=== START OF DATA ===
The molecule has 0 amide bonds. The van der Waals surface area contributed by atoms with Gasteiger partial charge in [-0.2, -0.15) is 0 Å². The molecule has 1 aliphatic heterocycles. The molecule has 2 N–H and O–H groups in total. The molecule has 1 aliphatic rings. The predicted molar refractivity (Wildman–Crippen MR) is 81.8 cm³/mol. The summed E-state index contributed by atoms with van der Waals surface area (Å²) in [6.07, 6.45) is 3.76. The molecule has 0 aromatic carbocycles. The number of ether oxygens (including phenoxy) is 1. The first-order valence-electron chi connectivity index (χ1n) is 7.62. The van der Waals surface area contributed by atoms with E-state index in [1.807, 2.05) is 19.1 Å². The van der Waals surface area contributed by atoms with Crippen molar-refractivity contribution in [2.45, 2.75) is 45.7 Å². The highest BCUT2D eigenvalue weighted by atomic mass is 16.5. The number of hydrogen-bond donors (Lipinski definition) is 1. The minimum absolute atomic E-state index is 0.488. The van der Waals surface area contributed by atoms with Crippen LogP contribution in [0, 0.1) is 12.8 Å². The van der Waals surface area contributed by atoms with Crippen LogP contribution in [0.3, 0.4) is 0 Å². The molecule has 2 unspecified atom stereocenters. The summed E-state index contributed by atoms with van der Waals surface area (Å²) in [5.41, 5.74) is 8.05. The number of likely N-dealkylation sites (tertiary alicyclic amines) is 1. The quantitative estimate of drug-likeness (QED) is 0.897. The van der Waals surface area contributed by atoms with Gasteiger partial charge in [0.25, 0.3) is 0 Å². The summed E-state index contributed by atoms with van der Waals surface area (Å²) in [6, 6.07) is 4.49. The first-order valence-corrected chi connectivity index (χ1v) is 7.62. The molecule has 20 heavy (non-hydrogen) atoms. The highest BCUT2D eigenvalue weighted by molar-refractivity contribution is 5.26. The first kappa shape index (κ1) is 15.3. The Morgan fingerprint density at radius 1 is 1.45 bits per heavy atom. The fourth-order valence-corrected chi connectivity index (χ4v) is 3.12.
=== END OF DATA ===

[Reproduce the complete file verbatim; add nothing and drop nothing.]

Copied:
The molecule has 0 amide bonds. The van der Waals surface area contributed by atoms with Gasteiger partial charge in [-0.2, -0.15) is 0 Å². The molecule has 1 aliphatic heterocycles. The molecule has 2 N–H and O–H groups in total. The molecule has 1 aliphatic rings. The predicted molar refractivity (Wildman–Crippen MR) is 81.8 cm³/mol. The summed E-state index contributed by atoms with van der Waals surface area (Å²) in [6.07, 6.45) is 3.76. The molecule has 0 aromatic carbocycles. The number of ether oxygens (including phenoxy) is 1. The first-order valence-electron chi connectivity index (χ1n) is 7.62. The van der Waals surface area contributed by atoms with E-state index in [1.807, 2.05) is 19.1 Å². The van der Waals surface area contributed by atoms with Crippen molar-refractivity contribution in [2.45, 2.75) is 45.7 Å². The highest BCUT2D eigenvalue weighted by atomic mass is 16.5. The number of hydrogen-bond donors (Lipinski definition) is 1. The minimum absolute atomic E-state index is 0.488. The van der Waals surface area contributed by atoms with Crippen LogP contribution in [0, 0.1) is 12.8 Å². The van der Waals surface area contributed by atoms with Crippen LogP contribution in [0.3, 0.4) is 0 Å². The molecule has 2 unspecified atom stereocenters. The summed E-state index contributed by atoms with van der Waals surface area (Å²) in [5.41, 5.74) is 8.05. The number of likely N-dealkylation sites (tertiary alicyclic amines) is 1. The quantitative estimate of drug-likeness (QED) is 0.897. The van der Waals surface area contributed by atoms with Gasteiger partial charge in [0.25, 0.3) is 0 Å². The summed E-state index contributed by atoms with van der Waals surface area (Å²) in [6, 6.07) is 4.49. The first-order valence-corrected chi connectivity index (χ1v) is 7.62. The molecule has 20 heavy (non-hydrogen) atoms. The highest BCUT2D eigenvalue weighted by molar-refractivity contribution is 5.26. The first kappa shape index (κ1) is 15.3. The Morgan fingerprint density at radius 1 is 1.45 bits per heavy atom. The fourth-order valence-corrected chi connectivity index (χ4v) is 3.12.